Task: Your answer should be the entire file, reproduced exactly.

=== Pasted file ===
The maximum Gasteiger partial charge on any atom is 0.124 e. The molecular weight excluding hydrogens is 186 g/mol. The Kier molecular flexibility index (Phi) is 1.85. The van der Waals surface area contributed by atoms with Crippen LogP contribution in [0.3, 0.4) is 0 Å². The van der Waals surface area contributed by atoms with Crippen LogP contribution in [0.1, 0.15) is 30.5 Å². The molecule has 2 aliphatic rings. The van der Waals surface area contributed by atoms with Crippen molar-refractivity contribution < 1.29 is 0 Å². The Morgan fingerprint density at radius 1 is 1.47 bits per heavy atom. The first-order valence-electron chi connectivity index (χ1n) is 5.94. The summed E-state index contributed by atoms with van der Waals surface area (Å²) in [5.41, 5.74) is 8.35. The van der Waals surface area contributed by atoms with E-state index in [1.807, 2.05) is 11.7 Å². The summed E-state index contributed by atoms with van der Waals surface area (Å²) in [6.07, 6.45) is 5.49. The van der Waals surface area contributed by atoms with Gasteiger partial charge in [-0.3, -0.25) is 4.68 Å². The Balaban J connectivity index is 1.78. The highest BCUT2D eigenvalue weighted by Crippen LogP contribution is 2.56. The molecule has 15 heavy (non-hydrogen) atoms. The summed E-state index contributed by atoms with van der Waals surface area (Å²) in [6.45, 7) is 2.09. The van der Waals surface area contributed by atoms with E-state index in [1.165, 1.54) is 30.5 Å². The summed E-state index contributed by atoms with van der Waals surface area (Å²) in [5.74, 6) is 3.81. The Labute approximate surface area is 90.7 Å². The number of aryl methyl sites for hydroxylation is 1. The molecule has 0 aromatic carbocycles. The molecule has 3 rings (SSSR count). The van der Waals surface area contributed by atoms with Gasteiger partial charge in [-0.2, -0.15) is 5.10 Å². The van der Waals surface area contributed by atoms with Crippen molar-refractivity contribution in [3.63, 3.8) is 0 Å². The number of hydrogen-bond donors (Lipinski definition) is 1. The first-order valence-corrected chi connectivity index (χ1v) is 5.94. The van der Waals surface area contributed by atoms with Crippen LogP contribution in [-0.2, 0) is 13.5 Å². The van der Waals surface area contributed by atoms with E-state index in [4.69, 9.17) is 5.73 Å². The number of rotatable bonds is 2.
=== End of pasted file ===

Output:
The maximum Gasteiger partial charge on any atom is 0.124 e. The molecular weight excluding hydrogens is 186 g/mol. The Kier molecular flexibility index (Phi) is 1.85. The van der Waals surface area contributed by atoms with Crippen LogP contribution in [0.3, 0.4) is 0 Å². The van der Waals surface area contributed by atoms with Crippen LogP contribution in [0.1, 0.15) is 30.5 Å². The molecule has 2 aliphatic rings. The van der Waals surface area contributed by atoms with Crippen molar-refractivity contribution < 1.29 is 0 Å². The Morgan fingerprint density at radius 1 is 1.47 bits per heavy atom. The first-order valence-electron chi connectivity index (χ1n) is 5.94. The summed E-state index contributed by atoms with van der Waals surface area (Å²) in [5.41, 5.74) is 8.35. The van der Waals surface area contributed by atoms with E-state index in [1.807, 2.05) is 11.7 Å². The summed E-state index contributed by atoms with van der Waals surface area (Å²) in [6.07, 6.45) is 5.49. The van der Waals surface area contributed by atoms with Gasteiger partial charge in [-0.3, -0.25) is 4.68 Å². The Balaban J connectivity index is 1.78. The highest BCUT2D eigenvalue weighted by Crippen LogP contribution is 2.56. The molecule has 15 heavy (non-hydrogen) atoms. The summed E-state index contributed by atoms with van der Waals surface area (Å²) in [6.45, 7) is 2.09. The van der Waals surface area contributed by atoms with E-state index in [1.165, 1.54) is 30.5 Å². The summed E-state index contributed by atoms with van der Waals surface area (Å²) in [5.74, 6) is 3.81. The Labute approximate surface area is 90.7 Å². The number of aryl methyl sites for hydroxylation is 1. The molecule has 0 aromatic carbocycles. The molecule has 3 rings (SSSR count). The van der Waals surface area contributed by atoms with Gasteiger partial charge in [-0.2, -0.15) is 5.10 Å². The van der Waals surface area contributed by atoms with Crippen molar-refractivity contribution in [3.63, 3.8) is 0 Å². The number of hydrogen-bond donors (Lipinski definition) is 1. The first-order valence-corrected chi connectivity index (χ1v) is 5.94. The van der Waals surface area contributed by atoms with Crippen LogP contribution in [-0.2, 0) is 13.5 Å². The van der Waals surface area contributed by atoms with E-state index in [4.69, 9.17) is 5.73 Å². The number of rotatable bonds is 2.